How can you tell if someone is super smart? School trains us to offer a knee-jerk answer to this question: Does he or she know the answers on the test? This is an attitude that many of us carry over into our adult lives. Intelligence equals having all the answers, we assume.

No wonder so many of us approach each day with the aim of getting to bedtime without revealing ignorance or errors. We aim to appear smart by showing we're right all the time.

That's a dumb way to go through life, argues Stephanie Vozza in a thought-provoking recent article for Inc.'s sister publication, Fast Company. She offers a simple but powerful alternative.

The incredible, IQ-boosting power of intellectual humility

Drawing on the work of Hal Gregersen, the executive director of the MIT Leadership Center and author of a new book on smarter problem solving, Vozza insists that if you're striving to get smarter, you should stop trying to be right and instead aim to figure out where you're wrong.

"Going about your day being more answer-centered and right-focused is like living in an isolation chamber," Gregersen explains. "You stay in a space with people who reinforce what you already know. Acknowledging where your thinking is wrong, however, is how you stay in question mode. The longer we stay in wrongness, the more likely we are to stumble over catalytic questions that others have not yet thought to ask."

This quality of always being aware of your potential wrongness and looking for ways to uncover your presumed errors also goes by the name of intellectual humility. Gregersen is far from the only one who believes this attitude should be a lot more celebrated in our culture in general, and among leaders in particular.

Jeff Bezos has called the quality a hallmark of true intelligence. During a stop at the offices of startup Basecamp, Bezos "observed that the smartest people are constantly revising their understanding, reconsidering a problem they thought they'd already solved. They're open to new points of view, new information, new ideas, contradictions, and challenges to their own way of thinking," CEO Jason Fried reports the Amazon founder said.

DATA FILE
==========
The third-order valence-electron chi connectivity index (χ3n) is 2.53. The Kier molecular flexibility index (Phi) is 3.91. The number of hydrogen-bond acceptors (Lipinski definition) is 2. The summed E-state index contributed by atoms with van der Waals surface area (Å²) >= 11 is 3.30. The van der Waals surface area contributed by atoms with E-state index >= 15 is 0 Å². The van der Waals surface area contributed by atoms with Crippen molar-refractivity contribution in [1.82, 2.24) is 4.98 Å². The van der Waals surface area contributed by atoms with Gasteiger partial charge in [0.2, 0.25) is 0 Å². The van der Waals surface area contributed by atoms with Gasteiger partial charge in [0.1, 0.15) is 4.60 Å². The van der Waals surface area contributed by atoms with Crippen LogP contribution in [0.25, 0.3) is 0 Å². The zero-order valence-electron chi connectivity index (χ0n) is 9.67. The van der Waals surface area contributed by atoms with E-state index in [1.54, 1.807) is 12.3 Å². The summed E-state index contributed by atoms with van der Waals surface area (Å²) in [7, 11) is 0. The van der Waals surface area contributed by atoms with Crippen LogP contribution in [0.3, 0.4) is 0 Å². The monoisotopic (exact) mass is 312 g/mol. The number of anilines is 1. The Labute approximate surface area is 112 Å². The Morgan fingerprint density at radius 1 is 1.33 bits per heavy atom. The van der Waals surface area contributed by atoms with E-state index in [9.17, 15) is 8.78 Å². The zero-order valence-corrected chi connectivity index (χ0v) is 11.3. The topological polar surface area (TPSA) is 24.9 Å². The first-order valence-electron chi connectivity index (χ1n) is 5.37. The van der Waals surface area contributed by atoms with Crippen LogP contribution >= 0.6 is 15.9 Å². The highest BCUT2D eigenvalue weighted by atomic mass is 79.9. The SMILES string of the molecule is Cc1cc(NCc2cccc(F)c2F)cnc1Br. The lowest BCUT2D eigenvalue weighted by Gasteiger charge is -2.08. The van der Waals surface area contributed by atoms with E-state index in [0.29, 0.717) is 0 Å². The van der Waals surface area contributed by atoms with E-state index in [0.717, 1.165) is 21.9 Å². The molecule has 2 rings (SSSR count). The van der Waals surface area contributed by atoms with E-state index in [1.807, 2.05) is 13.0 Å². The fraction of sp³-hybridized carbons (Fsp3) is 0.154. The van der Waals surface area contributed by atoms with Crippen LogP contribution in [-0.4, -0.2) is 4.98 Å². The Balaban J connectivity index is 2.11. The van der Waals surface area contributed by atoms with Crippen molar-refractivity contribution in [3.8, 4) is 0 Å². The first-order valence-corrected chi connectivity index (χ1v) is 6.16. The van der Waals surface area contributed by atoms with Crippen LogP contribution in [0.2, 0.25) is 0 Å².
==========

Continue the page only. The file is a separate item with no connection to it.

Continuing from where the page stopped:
In other words, the smartest people aren't always trying to demonstrate their rightness. Instead, they're looking for new information that might prove them wrong. Academic studies agree with Bezos, showing that those with intellectual humility (aka an understanding that you're probably wrong about a whole lot of stuff) make significantly better decisions and learn faster

A simple trick to cultivate intellectual humility

So how do you cultivate this intelligence-boosting mindset in yourself? Vozza harvests a simple suggestion from Gregersen. Instead of waking up every morning and going with a default aim of proving your smarts, choose to consciously embrace doubt and curiosity.

"Instead of waking up trying to confirm what you already believe, adopt a growth mindset," Gregersen recommends. "Go into your day saying, 'I know there's some corner of my mental model that's off. How and when am I going to surface that? What can I do today to reframe something I see in a way I wouldn't have otherwise?'"

In short, look for ways to prove some part of your thinking wrong every day, rather than for ways to show off how right you are. Your ego might not thank you for the switch initially, but your brain certainly will.